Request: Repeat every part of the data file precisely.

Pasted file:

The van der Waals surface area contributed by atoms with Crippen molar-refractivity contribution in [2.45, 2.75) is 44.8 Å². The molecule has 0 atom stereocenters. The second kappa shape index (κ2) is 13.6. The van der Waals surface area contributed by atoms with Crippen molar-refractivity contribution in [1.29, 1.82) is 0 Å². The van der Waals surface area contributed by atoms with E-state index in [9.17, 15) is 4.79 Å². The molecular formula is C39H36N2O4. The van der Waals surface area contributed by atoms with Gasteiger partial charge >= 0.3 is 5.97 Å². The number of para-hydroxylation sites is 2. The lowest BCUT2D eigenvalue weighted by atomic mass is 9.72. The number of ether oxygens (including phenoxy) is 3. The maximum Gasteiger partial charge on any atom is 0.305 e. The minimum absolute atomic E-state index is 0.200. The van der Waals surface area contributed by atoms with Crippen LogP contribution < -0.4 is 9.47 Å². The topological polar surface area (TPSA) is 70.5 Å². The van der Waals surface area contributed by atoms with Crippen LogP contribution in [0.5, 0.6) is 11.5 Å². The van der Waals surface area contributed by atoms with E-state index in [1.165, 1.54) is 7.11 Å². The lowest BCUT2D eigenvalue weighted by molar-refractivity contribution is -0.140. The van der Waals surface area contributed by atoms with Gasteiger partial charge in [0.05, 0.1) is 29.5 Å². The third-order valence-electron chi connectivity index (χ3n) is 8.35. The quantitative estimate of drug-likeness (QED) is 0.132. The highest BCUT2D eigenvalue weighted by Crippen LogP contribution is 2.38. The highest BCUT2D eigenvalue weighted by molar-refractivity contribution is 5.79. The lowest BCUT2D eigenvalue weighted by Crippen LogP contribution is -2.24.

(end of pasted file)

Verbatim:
The van der Waals surface area contributed by atoms with Crippen molar-refractivity contribution in [2.45, 2.75) is 44.8 Å². The molecule has 0 atom stereocenters. The second kappa shape index (κ2) is 13.6. The van der Waals surface area contributed by atoms with Crippen molar-refractivity contribution in [1.29, 1.82) is 0 Å². The van der Waals surface area contributed by atoms with E-state index in [9.17, 15) is 4.79 Å². The molecular formula is C39H36N2O4. The van der Waals surface area contributed by atoms with Gasteiger partial charge >= 0.3 is 5.97 Å². The number of para-hydroxylation sites is 2. The lowest BCUT2D eigenvalue weighted by atomic mass is 9.72. The number of ether oxygens (including phenoxy) is 3. The maximum Gasteiger partial charge on any atom is 0.305 e. The minimum absolute atomic E-state index is 0.200. The van der Waals surface area contributed by atoms with Crippen LogP contribution < -0.4 is 9.47 Å². The topological polar surface area (TPSA) is 70.5 Å². The van der Waals surface area contributed by atoms with Crippen LogP contribution in [0.5, 0.6) is 11.5 Å². The van der Waals surface area contributed by atoms with E-state index in [1.165, 1.54) is 7.11 Å². The lowest BCUT2D eigenvalue weighted by molar-refractivity contribution is -0.140. The van der Waals surface area contributed by atoms with Gasteiger partial charge in [0.05, 0.1) is 29.5 Å². The third-order valence-electron chi connectivity index (χ3n) is 8.35. The quantitative estimate of drug-likeness (QED) is 0.132. The highest BCUT2D eigenvalue weighted by Crippen LogP contribution is 2.38. The highest BCUT2D eigenvalue weighted by molar-refractivity contribution is 5.79. The lowest BCUT2D eigenvalue weighted by Crippen LogP contribution is -2.24.